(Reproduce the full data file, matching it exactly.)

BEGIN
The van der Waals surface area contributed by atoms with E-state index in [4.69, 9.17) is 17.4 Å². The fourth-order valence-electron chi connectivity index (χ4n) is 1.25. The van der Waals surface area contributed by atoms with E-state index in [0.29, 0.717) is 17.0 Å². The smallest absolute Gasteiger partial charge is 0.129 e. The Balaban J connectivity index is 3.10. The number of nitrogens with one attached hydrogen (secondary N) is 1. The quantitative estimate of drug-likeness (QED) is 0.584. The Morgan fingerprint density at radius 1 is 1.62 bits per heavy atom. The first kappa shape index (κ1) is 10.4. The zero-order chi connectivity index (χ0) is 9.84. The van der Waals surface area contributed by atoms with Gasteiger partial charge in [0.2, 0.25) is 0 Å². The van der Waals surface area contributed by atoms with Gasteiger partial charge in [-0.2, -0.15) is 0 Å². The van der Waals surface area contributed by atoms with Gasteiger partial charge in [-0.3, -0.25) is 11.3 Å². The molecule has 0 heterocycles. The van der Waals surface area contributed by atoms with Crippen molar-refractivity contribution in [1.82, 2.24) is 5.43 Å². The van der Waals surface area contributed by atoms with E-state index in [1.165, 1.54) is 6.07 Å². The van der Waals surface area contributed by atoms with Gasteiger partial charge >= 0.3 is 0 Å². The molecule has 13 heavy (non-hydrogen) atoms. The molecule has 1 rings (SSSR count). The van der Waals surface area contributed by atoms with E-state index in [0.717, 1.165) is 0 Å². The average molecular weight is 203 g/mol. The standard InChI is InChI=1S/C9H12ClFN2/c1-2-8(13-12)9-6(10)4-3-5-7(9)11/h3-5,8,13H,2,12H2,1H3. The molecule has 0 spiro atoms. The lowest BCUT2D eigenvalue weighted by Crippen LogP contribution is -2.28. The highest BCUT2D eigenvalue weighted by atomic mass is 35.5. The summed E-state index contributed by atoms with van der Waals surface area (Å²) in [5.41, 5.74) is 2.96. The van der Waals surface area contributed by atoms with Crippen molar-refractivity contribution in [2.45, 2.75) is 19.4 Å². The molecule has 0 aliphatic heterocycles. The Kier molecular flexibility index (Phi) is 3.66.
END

The van der Waals surface area contributed by atoms with E-state index in [4.69, 9.17) is 17.4 Å². The fourth-order valence-electron chi connectivity index (χ4n) is 1.25. The van der Waals surface area contributed by atoms with E-state index in [0.29, 0.717) is 17.0 Å². The smallest absolute Gasteiger partial charge is 0.129 e. The Balaban J connectivity index is 3.10. The number of nitrogens with one attached hydrogen (secondary N) is 1. The quantitative estimate of drug-likeness (QED) is 0.584. The Morgan fingerprint density at radius 1 is 1.62 bits per heavy atom. The first kappa shape index (κ1) is 10.4. The zero-order chi connectivity index (χ0) is 9.84. The van der Waals surface area contributed by atoms with Gasteiger partial charge in [0.2, 0.25) is 0 Å². The van der Waals surface area contributed by atoms with Gasteiger partial charge in [-0.2, -0.15) is 0 Å². The van der Waals surface area contributed by atoms with Gasteiger partial charge in [-0.3, -0.25) is 11.3 Å². The molecule has 0 heterocycles. The van der Waals surface area contributed by atoms with Crippen molar-refractivity contribution in [1.82, 2.24) is 5.43 Å². The van der Waals surface area contributed by atoms with E-state index in [1.165, 1.54) is 6.07 Å². The van der Waals surface area contributed by atoms with Gasteiger partial charge >= 0.3 is 0 Å². The molecule has 13 heavy (non-hydrogen) atoms. The molecule has 1 rings (SSSR count). The van der Waals surface area contributed by atoms with E-state index in [0.717, 1.165) is 0 Å². The average molecular weight is 203 g/mol. The standard InChI is InChI=1S/C9H12ClFN2/c1-2-8(13-12)9-6(10)4-3-5-7(9)11/h3-5,8,13H,2,12H2,1H3. The molecule has 0 spiro atoms. The lowest BCUT2D eigenvalue weighted by Crippen LogP contribution is -2.28. The highest BCUT2D eigenvalue weighted by atomic mass is 35.5. The summed E-state index contributed by atoms with van der Waals surface area (Å²) in [5.41, 5.74) is 2.96. The van der Waals surface area contributed by atoms with Crippen molar-refractivity contribution in [2.45, 2.75) is 19.4 Å². The molecule has 0 aliphatic heterocycles. The Kier molecular flexibility index (Phi) is 3.66.